Unequivocal Justice: The ornament of a true leader


SHAFAQNA – Writing about a virtue of Imam Ali(a)  as a leader, I realised that he had  so many virtues that I would find  it difficult to choose one. Upon  reflection, it became clear that he  had one virtue, upon which all the  others depended, and which he  himself recognised was the source  of his extraordinary qualities of  leadership.  At a time when leaders could easily  become tyrannical and dictatorial,  the Imam restrained himself  because of his taqwa (consciousness  of God, with a sense of awe),  bearing in mind at all times that his  authority was delegated to him. ‘He  (God) cannot be called to account  for whatever He does, whereas they  will be called to account’ (Qur’an  21:23). Ali(a) himself explains this  virtue in his letter to Malik al-  Ashtar, the governor of Egypt:  ‘..treat them, those who are under  your protection with your pardon  and forgiveness, just as you would  like and want God to treat you with  His pardon and forgiveness, for  surely you are above them, and the  guardian who has authority over  you [Ali ibn-Abi Taleb] is above  you, and God is above whoever has  appointed you as guardian! And it  is He who has given you authority  over them, and tests you through  them, so do not let yourself declare  war on God….and do not say, “It is  I who am in authority, so I must be  obeyed”’. (Nahj al-Balagha).  The Imam not only gave such  advice, but followed it himself. He  called himself and his governors  ‘guardians’, not rulers, and certainly  not sultans and kings. They only  had the right to rule under the  law of God, which meant following  Quranic injunctions and the  example of the Holy Prophet(s),  of which he had encyclopaedic  knowledge. We may be familiar with  hundreds of accounts of the Imam’s  exemplary behaviour as a leader  but mentioning a few of them  and relating them to the relevant  Quranic verse, as well as to modern  situations, would be noteworthy.  One of the most difficult aspects  of leadership is knowing when  compromise is justified, when to  be lenient and when to be strict in  the administration of justice. The  best leader cannot be weak, but  his power must never be tyrannical.  The Imam has been criticised for  being uncompromising on some  occasions, but usually he was  following the injunctions of the Holy  Qur’an as exemplified in the verses  (6:162-165) – or he was following  the Prophet(s). This required the  caliph to be ultra-scrupulous in  his administration and not to be  swayed by claims of kinship or selfinterest.  In this respect, the Imam would not  compromise on the use of the Bayt  al-Mal, the resources of the state  treasury. When it was suggested  he use it to gain the support of  influential people, he replied: ‘Even  if it were my own property, I would  distribute it with justice, and why  not, when it is the property of God  and when I am His trustee?’  When his brother requested money  from the treasury, he told him it  was ‘the worst type of robbery’.  He also ensured that money  misappropriated from the treasury  was repaid, even if it pre-dated his  rule.  This was closely connected to  the Imam’s insistence on justice.  He would not overlook previous  injustices. His statement, ‘A long  standing right does not become  invalid’, meant that he would never  ignore an old injustice, knowing  full well that God would not do  so [14:42-47]. In modern times,  this is very relevant to the issue of  Palestine. He also said that justice  was superior to generosity, because  ‘justice governs everyone, whereas  generosity concerns only a few.’  Indeed, justice was perhaps the  most important virtue resulting  from Imam Ali’s awareness of God.  Rules were laid down for controlling  civil servants and fighting  corruption and oppression among  officers of the State. In commercial  activities, profiteering, hoarding and  black marketing were prohibited.  Importance was attached to the  equitable distribution of wealth,  the upbringing of orphans and the  maintenance of the disabled.  On the battlefield, the Imam  was always mindful of Quranic  injunctions [8:39-40; 16:125-127]  to give the enemy every chance  to come to agreements, especially  noticeable in the case of the war  with Mu’awiya, where he was  reluctant to make war on fellow  Muslims. He sent many letters  offering negotiations, even when  Mu’awiya denied water to his forces  at the Battle of Siffin, he did not  retaliate in the same way after he  had won the battle.  For Muslim and other rulers in  modern times, it is significant  that the United Nations has cited  Imam Ali(a) as an example of good  leadership. This is particularly  relevant when a state is not  homogeneous, as few are nowadays.  Once Muslim rule began to expand,  they could not base their rule on  tribal or racial affiliation, as some  had tried to do.  The Imam was most noted for  opposing any discrimination of  Arab against non-Arab, or Muslim  against Christian and other  religions, provided they kept their  agreements and did not attack  the Muslims. As he advised Malik,  ‘people are of two categories: they  are your brothers in religion and/or  your fellow human beings’.  In government, the Imam  recommended to his governors  to use the Quranic principle of  consultation [42:38], and he  encouraged them to consult the  young, whose minds were sharper,  as well as the more mature, who  had more experience. He wrote to  Malik: ‘Have a time set aside for  those who need to see you, so that  you can deal with them personally;  and sit with them in a gathering  which is open to everyone, and  act with humility in it for God who  created you; and keep your army  and your bodyguards away from  them, so that they are not wary  of you or pressurised by you…. for  surely I heard the Messenger of God  say, “A nation in which the weak are  unable to claim their rights from  the strong without fear will not be  blessed”’. This was truly ‘Islamic  democracy’ in action!  In conclusion, although modern  leaders are not selected in the  same way as they were in the past,  the principles of just and equitable  rule as exemplified by Imam Ali(a)  are eternally valid, and based on  humility and the consciousness of  a Greater Power.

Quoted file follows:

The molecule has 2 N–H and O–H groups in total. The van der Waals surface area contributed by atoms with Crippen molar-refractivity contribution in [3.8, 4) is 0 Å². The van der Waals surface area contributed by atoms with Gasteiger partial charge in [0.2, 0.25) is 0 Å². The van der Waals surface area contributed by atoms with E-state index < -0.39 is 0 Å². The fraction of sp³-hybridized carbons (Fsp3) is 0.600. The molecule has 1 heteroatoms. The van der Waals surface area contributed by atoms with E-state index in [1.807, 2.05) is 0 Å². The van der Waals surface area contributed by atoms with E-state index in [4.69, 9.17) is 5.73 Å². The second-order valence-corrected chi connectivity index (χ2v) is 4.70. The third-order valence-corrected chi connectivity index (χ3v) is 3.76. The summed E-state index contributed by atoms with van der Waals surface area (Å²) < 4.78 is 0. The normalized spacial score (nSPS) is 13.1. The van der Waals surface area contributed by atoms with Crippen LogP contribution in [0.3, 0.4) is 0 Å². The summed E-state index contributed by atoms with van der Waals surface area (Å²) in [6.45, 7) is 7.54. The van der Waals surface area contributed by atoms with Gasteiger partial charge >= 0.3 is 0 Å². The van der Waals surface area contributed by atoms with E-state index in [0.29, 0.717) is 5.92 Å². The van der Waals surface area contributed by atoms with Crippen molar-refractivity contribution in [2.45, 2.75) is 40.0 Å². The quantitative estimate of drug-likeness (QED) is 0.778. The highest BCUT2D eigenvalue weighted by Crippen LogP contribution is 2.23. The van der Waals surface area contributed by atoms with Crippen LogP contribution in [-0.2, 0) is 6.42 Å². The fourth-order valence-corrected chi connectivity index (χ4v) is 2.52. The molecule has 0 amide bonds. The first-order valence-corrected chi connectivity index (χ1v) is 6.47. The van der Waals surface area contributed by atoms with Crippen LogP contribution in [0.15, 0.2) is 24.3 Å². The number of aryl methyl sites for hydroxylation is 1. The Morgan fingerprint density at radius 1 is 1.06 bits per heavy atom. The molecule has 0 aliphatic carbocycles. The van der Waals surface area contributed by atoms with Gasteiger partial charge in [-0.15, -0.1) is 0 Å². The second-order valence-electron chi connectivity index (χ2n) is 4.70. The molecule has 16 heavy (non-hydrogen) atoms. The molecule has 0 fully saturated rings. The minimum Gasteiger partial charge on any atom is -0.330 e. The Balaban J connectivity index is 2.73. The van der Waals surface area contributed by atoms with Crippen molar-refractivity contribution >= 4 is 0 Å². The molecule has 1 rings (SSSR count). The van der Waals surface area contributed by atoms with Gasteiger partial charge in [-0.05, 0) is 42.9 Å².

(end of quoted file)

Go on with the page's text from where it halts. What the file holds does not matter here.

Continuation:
By Julia Khadija Lefene – This article appeared first in Islam Today